Andrew Sheng for Asia News Network. HKEx’s (0388.HK) audacious $32 billion bid for London Stock Exchange Group (LSE.L) raised quite a few eyebrows on 9/11.   Three immediate questions were raised by the bid.   First, does the bid make sense for shareholders on a commercial basis?  Second, what are the strategic considerations for Hong Kong and global financial markets?  Third, what are the regulatory and geopolitical hurdles? My own policy is never to make any predictions on the prices or viability of any commercial deal but to let facts speak for themselves.   At present prices, HKEx is the third largest listed exchange in the world with a market cap of $40 billion, larger than the LSE ($31 billion) but smaller than the CME Group ($77 billion) and the Intercontinental Exchange Inc (ICE, $53 billion).   The fact that the LSE share price rose slightly after the bid announcement but remained lower th


By Asia News Network
September 16, 2019

Analysis, Environment

The foreigner who stoked political chaos in Malaysia

For Asia News Network Editor’s Circle by Chong Lip Teck of Sin Chew Daily. Controversial Indian Muslim preacher Zakir Naik is on the wanted list in India due to his extreme religious remarks and alleged involvement in money laundering. Many Muslim countries have denied him entry. But in Malaysia, he is well received by the Pakatan Harapan (PH) government. Within the coalition, however, there is a split because of him. The ground sentiment is also divided into two, on  racial and religious lines. One side has defended him while the other side asked for his repatriation. As a Muslim preacher, Zakir Naik is popular in the Muslim community. He has his charm. While promoting Islam, he would  downgrade other religions, especially the Hindus and Christians. But, as a guest in Malaysia, he has crossed the red line. If he is merely promoting Islam, no one is against him. But he insults other religions in his sp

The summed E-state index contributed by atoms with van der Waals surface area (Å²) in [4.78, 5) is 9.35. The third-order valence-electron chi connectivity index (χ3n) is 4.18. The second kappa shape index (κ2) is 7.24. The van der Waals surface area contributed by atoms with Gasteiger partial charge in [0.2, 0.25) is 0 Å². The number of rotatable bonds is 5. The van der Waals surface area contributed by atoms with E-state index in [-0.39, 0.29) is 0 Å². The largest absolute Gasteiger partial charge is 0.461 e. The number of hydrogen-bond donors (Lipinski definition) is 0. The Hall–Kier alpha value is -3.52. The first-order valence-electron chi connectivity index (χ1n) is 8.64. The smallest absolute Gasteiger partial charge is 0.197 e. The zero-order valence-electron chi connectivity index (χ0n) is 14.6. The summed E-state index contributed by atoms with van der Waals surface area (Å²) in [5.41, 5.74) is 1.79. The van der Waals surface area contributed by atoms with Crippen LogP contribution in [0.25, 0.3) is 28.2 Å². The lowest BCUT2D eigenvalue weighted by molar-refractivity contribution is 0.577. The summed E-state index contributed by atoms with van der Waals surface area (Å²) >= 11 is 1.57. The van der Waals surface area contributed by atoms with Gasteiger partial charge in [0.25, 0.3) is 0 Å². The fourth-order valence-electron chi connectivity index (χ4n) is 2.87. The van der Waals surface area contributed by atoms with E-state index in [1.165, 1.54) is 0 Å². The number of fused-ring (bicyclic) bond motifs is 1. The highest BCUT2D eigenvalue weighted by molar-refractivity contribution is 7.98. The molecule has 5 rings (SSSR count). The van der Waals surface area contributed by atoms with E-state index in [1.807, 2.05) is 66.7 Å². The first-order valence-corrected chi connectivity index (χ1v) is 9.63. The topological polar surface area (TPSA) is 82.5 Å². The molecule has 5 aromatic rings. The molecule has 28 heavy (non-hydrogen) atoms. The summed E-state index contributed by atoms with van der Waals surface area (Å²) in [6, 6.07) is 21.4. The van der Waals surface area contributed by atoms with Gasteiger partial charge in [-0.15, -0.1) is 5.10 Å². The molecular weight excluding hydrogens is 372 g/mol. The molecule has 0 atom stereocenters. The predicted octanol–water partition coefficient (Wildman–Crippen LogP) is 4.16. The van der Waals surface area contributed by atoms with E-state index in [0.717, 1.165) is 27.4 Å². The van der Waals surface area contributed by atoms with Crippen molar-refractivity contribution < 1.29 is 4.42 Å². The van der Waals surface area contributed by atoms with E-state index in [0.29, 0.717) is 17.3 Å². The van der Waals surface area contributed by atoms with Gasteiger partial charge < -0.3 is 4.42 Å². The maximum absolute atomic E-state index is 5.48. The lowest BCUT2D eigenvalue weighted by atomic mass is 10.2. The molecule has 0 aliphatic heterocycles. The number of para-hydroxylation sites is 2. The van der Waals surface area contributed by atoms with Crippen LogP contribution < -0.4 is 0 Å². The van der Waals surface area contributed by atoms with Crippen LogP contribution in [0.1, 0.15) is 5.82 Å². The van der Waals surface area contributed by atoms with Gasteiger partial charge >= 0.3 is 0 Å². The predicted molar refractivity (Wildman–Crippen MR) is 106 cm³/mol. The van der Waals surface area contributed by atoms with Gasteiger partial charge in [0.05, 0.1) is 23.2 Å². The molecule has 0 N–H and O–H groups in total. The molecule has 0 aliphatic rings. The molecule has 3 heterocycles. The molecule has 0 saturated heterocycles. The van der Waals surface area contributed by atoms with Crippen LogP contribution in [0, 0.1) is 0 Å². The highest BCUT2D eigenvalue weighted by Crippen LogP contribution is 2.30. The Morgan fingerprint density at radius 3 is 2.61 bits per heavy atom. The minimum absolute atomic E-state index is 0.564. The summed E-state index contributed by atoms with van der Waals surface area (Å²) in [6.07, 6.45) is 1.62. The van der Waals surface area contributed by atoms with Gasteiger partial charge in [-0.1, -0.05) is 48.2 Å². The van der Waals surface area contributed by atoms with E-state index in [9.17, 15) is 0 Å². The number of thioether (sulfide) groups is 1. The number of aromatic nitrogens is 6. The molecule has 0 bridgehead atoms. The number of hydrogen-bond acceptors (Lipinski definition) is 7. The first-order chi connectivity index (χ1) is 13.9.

By ANN Members
September 16, 2019

Analysis, Environment

Hong Kong tourism arrivals plunge 40 per cent, most since Sars crisis

By Bloomberg as it appears in the Straits Times. The ongoing protests in Hong Kong, now in their 15th week, have delivered a blow to the city’s tourism industry not seen since the 2003 Sars epidemic. Tourist arrivals in the city declined almost 40 per cent in August from a year earlier, Financial Secretary Paul Chan wrote in a blog post on Sunday. That’s the biggest year-on-year decrease in visitor numbers since May 2003, when arrivals sank almost 70 per cent in the midst of the disease outbreak that ultimately claimed hundreds of lives in the city, according to data compiled by Bloomberg from the Hong Kong Tourism Board. “Social issues in the past few months, especially the continued violent clashes and blockading of


By The Straits Times
September 10, 2019

Analysis, Environment

Thailand fares badly in business digitalisation: UNCTAD

Singapore and South Korea tops the charts. Singapore and South Korea top the charts when it comes to companies receiving orders online, the Digital Economy Report 2019 released by the United Nations Conference on Trade and Development (UNCTAD) shows. According to the report launched a few days ago, more than 60 per cent of small firms and close to 80 per cent of large firms in Singapore received orders over the internet last year.     Thailand, however, is close to the bottom of the chart, with less than 10 per cent of small firms and only about 20 per cent of large firms receiving online orders in the same year. Even Indonesia did better in comparison. The report suggests that in most developing countries, there is con


By The Nation (Thailand)
September 6, 2019